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Disclosure: This site contains sponsored posts, affiliate links (which means I earn a percentage of the sale) and is part of the Amazon affiliate program, but all opinions are strictly my own.

Fibond Hair Loss Treatment {Review}

Disclosure: This could be a sponsored post or contain affiliate links (which means I earn a percentage of the sale), but all opinions are strictly my own.

My little brother was diagnosed with cancer when he was a baby.  After removing a malignant brain tumor the size of a lemon, and undergoing chemotherapy and radiation, his little toddler head soon had a healthy amount of hair again and some people would never have known how he spent his baby years in the hospital.  Unfortunately, that wasn’t the end, and his brain tumor again returned 10 years later.  After two more brain surgeries and more radiation, it appears he’s out of the woods again, but it has been several years and his hair still hasn’t grown back, and it looks like his hair loss (at age 16!) is going to be permanent.

Evan really is a good sport about things, and he truly is a miracle to us.  For several years, he wore a baseball hat everywhere he went (except for church) and even got permission to wear his hat at school.  He has just recently built up the courage and self-esteem to go without his hat at all times, but we’ve still been looking into ways we can help him be and look like a normal teenager!  I was so so so excited to try out this new product on him called Fibond, in hopes that it could be a short-term helpful solution!fiBond_logo

I don’t think any of us were expecting an instant head of flowy hair, or that new strands would pop up like weeds, but I do think my entire family was surprised and pleased with what Fibond can do!  Its not a spray, a polish, a hair dye, or a pill.  Its more like a magical sprinkle.  You pour on these fibers like you’re salting your head with a shaker.  They are charged with static electricity which causes them to bond together and look, well, exactly like hair!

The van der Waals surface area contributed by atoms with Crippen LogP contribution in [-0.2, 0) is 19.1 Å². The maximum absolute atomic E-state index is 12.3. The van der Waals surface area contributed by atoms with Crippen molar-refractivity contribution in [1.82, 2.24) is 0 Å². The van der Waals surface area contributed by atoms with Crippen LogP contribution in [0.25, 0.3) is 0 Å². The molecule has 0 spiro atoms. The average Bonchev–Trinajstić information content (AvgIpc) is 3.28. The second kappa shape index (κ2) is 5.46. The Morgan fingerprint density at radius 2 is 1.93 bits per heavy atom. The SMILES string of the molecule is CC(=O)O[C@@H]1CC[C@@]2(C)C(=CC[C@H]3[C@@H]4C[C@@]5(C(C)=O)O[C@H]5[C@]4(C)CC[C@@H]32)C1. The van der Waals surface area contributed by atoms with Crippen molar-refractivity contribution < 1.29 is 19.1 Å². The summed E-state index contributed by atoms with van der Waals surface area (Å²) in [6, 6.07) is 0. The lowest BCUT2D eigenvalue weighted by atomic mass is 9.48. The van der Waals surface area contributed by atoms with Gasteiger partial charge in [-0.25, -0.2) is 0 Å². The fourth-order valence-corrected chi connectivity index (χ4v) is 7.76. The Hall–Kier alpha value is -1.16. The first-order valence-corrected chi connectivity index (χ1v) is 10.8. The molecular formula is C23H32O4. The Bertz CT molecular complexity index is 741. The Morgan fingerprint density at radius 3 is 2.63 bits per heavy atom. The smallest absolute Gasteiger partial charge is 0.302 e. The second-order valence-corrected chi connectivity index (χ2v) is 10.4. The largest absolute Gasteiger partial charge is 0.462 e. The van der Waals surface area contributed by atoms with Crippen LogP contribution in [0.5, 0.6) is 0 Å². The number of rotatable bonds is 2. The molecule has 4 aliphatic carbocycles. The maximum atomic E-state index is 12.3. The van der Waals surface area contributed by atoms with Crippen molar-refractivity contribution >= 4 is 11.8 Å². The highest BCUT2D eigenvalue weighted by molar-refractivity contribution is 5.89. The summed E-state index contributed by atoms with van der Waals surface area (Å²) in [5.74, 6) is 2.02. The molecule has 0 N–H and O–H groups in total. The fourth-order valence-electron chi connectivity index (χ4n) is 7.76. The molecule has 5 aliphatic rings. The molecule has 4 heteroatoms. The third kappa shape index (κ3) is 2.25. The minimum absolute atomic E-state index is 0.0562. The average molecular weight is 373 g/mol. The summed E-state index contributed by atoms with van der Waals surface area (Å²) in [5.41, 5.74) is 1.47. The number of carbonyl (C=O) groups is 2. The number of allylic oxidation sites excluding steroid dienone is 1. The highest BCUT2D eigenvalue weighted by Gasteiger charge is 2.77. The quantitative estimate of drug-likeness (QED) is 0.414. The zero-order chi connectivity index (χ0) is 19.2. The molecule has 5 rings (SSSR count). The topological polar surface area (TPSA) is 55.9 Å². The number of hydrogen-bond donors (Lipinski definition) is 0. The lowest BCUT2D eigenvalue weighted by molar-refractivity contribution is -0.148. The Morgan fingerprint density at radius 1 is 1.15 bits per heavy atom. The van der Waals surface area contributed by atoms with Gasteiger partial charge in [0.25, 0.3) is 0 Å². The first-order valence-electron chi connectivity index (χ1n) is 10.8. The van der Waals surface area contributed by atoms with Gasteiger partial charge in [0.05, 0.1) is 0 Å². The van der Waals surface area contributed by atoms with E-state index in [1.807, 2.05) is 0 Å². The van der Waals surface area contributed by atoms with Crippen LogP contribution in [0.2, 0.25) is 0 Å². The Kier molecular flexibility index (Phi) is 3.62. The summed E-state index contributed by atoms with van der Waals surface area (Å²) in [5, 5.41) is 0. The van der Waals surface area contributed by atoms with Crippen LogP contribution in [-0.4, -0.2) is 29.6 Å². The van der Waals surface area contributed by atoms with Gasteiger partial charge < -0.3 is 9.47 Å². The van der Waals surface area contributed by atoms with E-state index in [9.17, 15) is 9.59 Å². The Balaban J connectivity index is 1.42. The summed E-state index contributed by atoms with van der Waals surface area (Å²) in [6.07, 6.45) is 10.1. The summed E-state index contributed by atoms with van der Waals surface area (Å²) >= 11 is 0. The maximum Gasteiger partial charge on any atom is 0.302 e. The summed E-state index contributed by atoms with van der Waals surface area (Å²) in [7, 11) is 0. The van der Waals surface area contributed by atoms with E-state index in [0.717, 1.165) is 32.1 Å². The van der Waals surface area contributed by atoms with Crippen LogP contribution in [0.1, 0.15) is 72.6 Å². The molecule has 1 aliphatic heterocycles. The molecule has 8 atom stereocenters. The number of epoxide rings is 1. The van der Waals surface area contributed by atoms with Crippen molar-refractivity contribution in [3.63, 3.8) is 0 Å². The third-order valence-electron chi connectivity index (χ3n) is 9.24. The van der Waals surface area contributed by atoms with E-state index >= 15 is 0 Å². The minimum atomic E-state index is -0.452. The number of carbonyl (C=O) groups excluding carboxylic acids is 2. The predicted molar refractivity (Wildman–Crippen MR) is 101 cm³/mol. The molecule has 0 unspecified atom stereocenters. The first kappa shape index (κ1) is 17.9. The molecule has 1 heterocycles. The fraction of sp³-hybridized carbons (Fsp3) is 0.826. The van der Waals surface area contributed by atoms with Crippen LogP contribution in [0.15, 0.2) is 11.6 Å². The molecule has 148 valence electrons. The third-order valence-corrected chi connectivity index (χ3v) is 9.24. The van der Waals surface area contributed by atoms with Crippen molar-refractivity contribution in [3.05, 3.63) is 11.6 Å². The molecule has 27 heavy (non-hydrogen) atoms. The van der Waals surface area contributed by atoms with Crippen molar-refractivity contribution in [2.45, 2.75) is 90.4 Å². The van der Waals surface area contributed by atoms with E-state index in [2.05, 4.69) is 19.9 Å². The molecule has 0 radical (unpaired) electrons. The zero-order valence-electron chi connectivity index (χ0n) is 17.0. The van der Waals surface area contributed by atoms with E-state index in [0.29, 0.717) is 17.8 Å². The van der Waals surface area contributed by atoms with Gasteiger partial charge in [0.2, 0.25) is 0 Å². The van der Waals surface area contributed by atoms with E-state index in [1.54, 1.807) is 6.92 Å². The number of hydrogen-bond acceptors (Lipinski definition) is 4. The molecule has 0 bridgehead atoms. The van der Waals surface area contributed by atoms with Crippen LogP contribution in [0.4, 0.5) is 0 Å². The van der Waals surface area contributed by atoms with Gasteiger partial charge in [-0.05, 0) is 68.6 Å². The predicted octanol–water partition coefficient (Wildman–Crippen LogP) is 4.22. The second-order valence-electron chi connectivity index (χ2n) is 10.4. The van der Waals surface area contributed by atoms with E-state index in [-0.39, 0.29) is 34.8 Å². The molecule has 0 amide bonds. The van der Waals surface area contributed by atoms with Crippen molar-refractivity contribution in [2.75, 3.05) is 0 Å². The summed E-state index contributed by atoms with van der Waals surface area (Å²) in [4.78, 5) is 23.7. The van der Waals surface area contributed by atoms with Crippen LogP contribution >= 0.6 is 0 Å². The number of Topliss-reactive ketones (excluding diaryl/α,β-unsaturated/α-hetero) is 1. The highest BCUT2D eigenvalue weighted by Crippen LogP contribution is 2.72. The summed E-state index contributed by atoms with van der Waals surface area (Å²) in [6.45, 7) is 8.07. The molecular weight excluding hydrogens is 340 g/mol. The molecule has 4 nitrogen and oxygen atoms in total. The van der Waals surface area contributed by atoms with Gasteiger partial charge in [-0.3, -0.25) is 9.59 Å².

fibondvsothersYou can see from the above picture that Fibond works best on heads that still have some hairs to bond to.  Evan is pretty bald in this patch on his head, but tell me what you think!

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Ta-da!  Clearly, we chose a shade just a little too light.  This was the Brown, and next time we’ll go with Dark Brown.  He was curious to feel it out soon after we sprinkled him, and his fingerprints smeared off the fibers in a few places, but we noticed as the evening went on, that it set up a little better and it looked fuller, so had he waited a few more minutes, I don’t think this would have been a problem.  Fibond claims that it won’t come off in rain, wind, or perspiration, so I’m interested to see how it holds up in future scenarios like this.  At the end of the night, everything brushed off easily with a towel.

No, this is not a permanent fix for Evan, but my family and I were excited about the possibilities!  Doesn’t he look like a whole different boy?  For special occasions, won’t it be great for Evan to have a full head of hair for things like Prom and graduation?